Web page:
Main Article Content
Intangible cultural heritage archives face a dilemma when it comes to repatriation. Claims and counterclaims from source communities must be balanced within legal frames and ethical obligations of museums to give back, restitute, or redress past perceived injustices, while maintaining the essential preservation functions of a heritage archive. This paper examines this dilemma through the illustrative case study of Smithsonian Folkways Recordings, a unique collection that is at once an archival collection of traditional music and recorded sound from all over the world, and a nonprofit record label housed in the U.S. national museum since 1987.With a duty to keep its catalogue available in perpetuity, a mandate to pay its own way, and a mission of cultural documentation, collaborative curation, and broad appeal to global audiences, Smithsonian Folkways practices digital repatriation (of audio recordings) and circulation of indigenous knowledge (through publication, payment of royalties and license fees). The paper describes four cases of returns from Folkways’ evolving repatriation practice, offering useful ways of thinking about museum obligations with intangible heritage returns, and several ways of redistributing individual artists’ rights and their communities’ rights to control use of their music even when legal rights of ownership remain with the institution.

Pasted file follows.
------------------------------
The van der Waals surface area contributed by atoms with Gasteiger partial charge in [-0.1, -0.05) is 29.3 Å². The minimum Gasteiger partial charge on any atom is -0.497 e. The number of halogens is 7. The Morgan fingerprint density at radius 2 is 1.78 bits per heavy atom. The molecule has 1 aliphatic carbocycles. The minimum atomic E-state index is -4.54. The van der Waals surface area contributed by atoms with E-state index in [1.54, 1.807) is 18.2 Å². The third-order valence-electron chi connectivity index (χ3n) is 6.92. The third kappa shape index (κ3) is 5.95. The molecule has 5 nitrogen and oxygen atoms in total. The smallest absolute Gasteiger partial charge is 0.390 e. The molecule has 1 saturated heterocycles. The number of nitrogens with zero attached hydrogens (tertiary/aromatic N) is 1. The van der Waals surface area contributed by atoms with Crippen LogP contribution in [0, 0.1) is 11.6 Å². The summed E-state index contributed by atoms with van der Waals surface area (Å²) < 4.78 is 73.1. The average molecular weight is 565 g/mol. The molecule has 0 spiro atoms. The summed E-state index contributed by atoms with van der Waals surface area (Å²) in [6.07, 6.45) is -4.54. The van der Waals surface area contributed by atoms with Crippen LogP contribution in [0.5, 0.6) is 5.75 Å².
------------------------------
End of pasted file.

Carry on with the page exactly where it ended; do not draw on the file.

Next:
How to Cite
Reddy, S., & Sonneborn, D. (1). Sound Returns: Toward Ethical "Best Practices" at Smithsonian Folkways Recordings. Museum Anthropology Review, 7(1-2), 127-139. Retrieved from //scholarworks.iu.edu/journals/index.php/mar/article/view/2052